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Broad Street National Bank of Trenton v. Collier

Decided: December 29, 1933.

THE BROAD STREET NATIONAL BANK OF TRENTON, PLAINTIFF-RESPONDENT,
v.
FREDERIC COLLIER, DEFENDANT-APPELLANT



On appeal from judgment of the Mercer County Court of Common Pleas.

For the appellant, James J. McGoogan.

For the respondent, Wicoff & Lanning (Kenneth H. Lanning, of counsel).

Before Brogan, Chief Justice, and Justices Trenchard and Heher.

Heher

The opinion of the court was delivered by

HEHER, J. Respondent brought this action to recover the amount due on a promissory note, in the sum of $1,625, made by Charles M. McDermott, and endorsed for his accommodation by defendant-appellant, Collier. The answer admitted the allegations of the complaint, but set up, as an affirmative defense, that this was a renewal note; that respondent-bank, before the maturity thereof, or of one of several prior renewals, agreed that a fund of approximately $10,000, in its hands, belonging to McDermott, "should be used by plaintiff in paying said note endorsed by defendant;" that respondent, in violation of the agreement, did not use said fund, or any part thereof, for the stipulated purpose, but applied it to its own use, and that, in the circumstances, appellant was released from his obligation as an endorser of the note. By counter-claim appellant alleged that respondent retained said sum of $1,625 for its own use, and that therefore it "holds money that, in equity and good conscience, it ought to pay over to" appellant, and judgment for that sum, with interest, was demanded.

A verdict for plaintiff was directed by the trial judge, and from the judgment entered thereon Collier appeals, alleging error in the action thus taken, and in the denial of his motion for a direction of a verdict in his favor on the counter-claim.

The holder of a real estate mortgage in the principal sum of $60,000 authorized McDermott, a real estate and mortgage broker, to effect a sale of the security, and agreed to pay him a commission of $10,000, if, through his efforts, a sale should result. McDermott urged Collier, who was obligated as endorser on several of his outstanding notes, to purchase the mortgage. Collier declined, and suggested that he "take it to a bank he owed the less money to." McDermott, acting

on that suggestion, began negotiations with the respondent-bank, which resulted in the sale of the mortgage to it for the full principal sum thereby secured. McDermott's indebtedness to the bank on promissory notes held by it, in addition to the note in suit, totaled approximately $8,000. This indebtedness was satisfied from the moneys due McDermott for services in effecting the sale of the mortgage. Other obligations of McDermott were liquidated, and the balance then remaining, $250, was paid to appellant. The bank insists that these moneys were actually turned over to McDermott, and disbursed by him. Appellant maintains that we must regard the substance and not the form of the transaction, and that the bank, in fact, disbursed the fund, and, in liquidating all of McDermott's obligations to it, except the one is suit, violated the agreement alleged.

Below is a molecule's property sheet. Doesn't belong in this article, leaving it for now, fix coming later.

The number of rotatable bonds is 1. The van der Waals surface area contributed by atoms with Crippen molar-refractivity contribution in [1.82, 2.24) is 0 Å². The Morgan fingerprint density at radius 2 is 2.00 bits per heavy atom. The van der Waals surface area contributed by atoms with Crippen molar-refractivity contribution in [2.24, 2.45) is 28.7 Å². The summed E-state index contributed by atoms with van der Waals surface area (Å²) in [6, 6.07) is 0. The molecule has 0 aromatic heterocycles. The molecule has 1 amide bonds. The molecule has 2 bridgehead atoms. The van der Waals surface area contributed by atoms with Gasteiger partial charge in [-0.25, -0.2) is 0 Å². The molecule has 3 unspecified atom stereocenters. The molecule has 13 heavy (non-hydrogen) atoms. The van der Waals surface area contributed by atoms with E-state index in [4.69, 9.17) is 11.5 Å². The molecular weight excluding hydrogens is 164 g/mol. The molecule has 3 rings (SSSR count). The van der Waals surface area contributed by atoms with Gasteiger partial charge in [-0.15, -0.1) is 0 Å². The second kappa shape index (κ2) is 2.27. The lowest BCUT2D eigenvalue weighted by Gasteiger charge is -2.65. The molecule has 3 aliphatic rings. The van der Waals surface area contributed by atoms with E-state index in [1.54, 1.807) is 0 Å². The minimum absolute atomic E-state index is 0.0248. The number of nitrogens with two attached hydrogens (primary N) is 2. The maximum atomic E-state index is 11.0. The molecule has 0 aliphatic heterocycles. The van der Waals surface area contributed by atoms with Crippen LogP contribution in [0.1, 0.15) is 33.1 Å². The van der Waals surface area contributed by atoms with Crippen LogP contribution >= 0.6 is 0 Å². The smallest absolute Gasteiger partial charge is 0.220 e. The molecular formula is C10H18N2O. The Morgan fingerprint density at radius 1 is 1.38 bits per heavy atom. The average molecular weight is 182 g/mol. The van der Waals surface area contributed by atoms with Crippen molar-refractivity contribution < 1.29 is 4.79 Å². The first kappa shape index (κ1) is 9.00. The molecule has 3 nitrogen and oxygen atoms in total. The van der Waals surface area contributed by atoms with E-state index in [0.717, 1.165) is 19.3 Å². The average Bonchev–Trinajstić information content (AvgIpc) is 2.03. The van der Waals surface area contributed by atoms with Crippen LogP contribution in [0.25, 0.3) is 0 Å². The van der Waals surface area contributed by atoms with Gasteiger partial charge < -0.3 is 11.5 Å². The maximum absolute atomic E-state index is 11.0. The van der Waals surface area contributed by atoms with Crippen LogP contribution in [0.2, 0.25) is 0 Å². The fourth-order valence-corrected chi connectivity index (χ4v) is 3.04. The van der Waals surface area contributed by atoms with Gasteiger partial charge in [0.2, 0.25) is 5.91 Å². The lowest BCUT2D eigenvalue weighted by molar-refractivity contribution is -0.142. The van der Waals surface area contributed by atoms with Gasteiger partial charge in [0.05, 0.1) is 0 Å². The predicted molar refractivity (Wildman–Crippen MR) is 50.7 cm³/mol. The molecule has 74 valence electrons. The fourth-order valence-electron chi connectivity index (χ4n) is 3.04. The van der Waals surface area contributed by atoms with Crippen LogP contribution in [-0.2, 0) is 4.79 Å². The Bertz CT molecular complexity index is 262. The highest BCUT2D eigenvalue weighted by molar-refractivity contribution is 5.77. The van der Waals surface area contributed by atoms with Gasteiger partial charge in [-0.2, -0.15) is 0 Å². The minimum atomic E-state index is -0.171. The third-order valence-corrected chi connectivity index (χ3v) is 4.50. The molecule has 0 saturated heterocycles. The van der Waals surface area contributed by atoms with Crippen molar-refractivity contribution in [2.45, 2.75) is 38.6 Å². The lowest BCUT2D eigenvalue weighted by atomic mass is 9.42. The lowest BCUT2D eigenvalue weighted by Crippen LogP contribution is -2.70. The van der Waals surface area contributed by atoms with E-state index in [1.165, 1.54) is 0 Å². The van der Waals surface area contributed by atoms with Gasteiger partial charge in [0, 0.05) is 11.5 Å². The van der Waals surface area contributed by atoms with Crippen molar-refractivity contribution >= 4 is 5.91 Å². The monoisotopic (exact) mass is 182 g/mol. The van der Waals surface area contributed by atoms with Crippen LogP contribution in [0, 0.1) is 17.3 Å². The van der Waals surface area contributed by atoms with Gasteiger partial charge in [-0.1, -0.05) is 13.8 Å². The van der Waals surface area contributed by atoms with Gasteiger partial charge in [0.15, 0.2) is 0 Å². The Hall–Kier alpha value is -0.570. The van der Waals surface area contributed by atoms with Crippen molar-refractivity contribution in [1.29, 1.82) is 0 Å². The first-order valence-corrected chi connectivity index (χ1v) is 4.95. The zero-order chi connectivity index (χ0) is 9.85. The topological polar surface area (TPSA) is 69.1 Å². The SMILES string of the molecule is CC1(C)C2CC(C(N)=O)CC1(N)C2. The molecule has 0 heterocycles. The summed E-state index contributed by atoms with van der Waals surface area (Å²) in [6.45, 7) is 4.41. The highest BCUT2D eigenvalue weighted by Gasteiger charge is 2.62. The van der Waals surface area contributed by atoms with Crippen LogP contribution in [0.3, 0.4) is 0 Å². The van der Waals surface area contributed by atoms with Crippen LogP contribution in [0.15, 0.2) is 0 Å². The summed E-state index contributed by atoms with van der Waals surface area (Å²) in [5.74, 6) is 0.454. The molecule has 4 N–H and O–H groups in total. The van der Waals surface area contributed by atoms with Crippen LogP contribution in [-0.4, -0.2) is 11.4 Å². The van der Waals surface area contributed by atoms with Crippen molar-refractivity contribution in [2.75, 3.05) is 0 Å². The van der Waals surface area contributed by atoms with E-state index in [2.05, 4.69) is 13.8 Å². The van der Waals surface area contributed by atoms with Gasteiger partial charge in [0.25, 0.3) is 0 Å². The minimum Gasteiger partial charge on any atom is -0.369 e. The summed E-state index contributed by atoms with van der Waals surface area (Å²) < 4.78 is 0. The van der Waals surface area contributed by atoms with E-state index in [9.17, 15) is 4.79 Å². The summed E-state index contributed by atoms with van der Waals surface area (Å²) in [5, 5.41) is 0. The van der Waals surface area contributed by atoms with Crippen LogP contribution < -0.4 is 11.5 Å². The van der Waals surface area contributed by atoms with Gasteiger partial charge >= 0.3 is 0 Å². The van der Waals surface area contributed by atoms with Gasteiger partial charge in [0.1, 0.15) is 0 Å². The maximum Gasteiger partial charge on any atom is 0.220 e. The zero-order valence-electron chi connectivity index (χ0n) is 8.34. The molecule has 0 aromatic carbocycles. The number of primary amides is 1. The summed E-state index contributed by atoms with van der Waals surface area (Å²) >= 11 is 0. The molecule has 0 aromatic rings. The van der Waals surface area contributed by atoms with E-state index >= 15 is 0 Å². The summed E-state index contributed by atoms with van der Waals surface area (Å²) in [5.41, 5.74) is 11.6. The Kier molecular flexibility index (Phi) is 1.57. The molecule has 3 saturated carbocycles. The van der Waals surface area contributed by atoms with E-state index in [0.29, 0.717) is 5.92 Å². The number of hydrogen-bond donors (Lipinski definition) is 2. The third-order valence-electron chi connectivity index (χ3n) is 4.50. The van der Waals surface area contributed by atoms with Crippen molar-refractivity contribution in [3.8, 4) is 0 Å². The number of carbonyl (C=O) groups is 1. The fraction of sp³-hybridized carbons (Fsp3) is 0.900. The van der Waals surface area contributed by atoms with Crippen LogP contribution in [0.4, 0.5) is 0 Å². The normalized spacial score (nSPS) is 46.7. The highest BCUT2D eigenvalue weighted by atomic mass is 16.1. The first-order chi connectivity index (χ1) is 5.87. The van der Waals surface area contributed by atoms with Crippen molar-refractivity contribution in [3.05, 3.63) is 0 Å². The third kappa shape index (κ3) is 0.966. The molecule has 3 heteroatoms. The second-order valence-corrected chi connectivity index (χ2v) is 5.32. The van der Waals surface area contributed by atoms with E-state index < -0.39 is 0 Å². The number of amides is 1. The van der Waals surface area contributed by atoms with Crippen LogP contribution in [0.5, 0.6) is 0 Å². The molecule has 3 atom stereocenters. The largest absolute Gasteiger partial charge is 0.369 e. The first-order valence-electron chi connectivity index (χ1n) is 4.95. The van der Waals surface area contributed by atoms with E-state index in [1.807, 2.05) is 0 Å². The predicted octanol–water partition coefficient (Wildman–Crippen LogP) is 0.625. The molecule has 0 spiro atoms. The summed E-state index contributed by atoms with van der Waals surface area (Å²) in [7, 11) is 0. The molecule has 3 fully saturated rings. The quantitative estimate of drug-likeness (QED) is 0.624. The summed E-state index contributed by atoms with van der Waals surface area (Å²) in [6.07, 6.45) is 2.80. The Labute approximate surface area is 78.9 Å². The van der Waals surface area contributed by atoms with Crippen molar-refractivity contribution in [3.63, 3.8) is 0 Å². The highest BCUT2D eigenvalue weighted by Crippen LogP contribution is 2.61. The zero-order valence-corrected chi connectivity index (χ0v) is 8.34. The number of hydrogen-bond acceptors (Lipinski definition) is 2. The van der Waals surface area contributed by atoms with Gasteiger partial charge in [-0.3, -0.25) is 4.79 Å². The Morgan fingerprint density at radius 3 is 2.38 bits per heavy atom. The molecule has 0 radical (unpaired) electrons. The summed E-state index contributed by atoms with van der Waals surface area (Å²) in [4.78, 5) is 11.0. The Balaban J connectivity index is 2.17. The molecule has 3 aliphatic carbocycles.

But the evidence did not establish the agreement pleaded. Appellant's sole reliance, on this crucial phase of his case, is placed upon two letters. On October 8th, 1930, after respondent, it seems, had agreed to purchase the mortgage, he forwarded a letter to Mr. John V. B. Wicoff, one of its vice-presidents, and also its counsel, stating that, "as I advised Mr. Charles McDermott to take the mortgage to your institution in order to settle his indebtedness as well as my note endorsed there, I feel that I should be taken care of in this matter. * * * I have helped Charlie to the extent of about $12,000 and am now paying the interest for him for this amount, and so I feel that it is only fair to me to be given this break. I trust you will appreciate my position and take care of me." Mr. Wicoff replied: "I have your letter in re McDermott and shall be very glad to comply with your wishes."

The trial judge apparently ruled, and properly so, that there was no evidence tending to establish the agreement pleaded. The letters did not constitute an agreement between the parties. An offer, to constitute a contract, must be one which is intended of itself to create legal relations on acceptance. 6 R.C.L. 600. The agreement must purport to produce a legally binding result, ...


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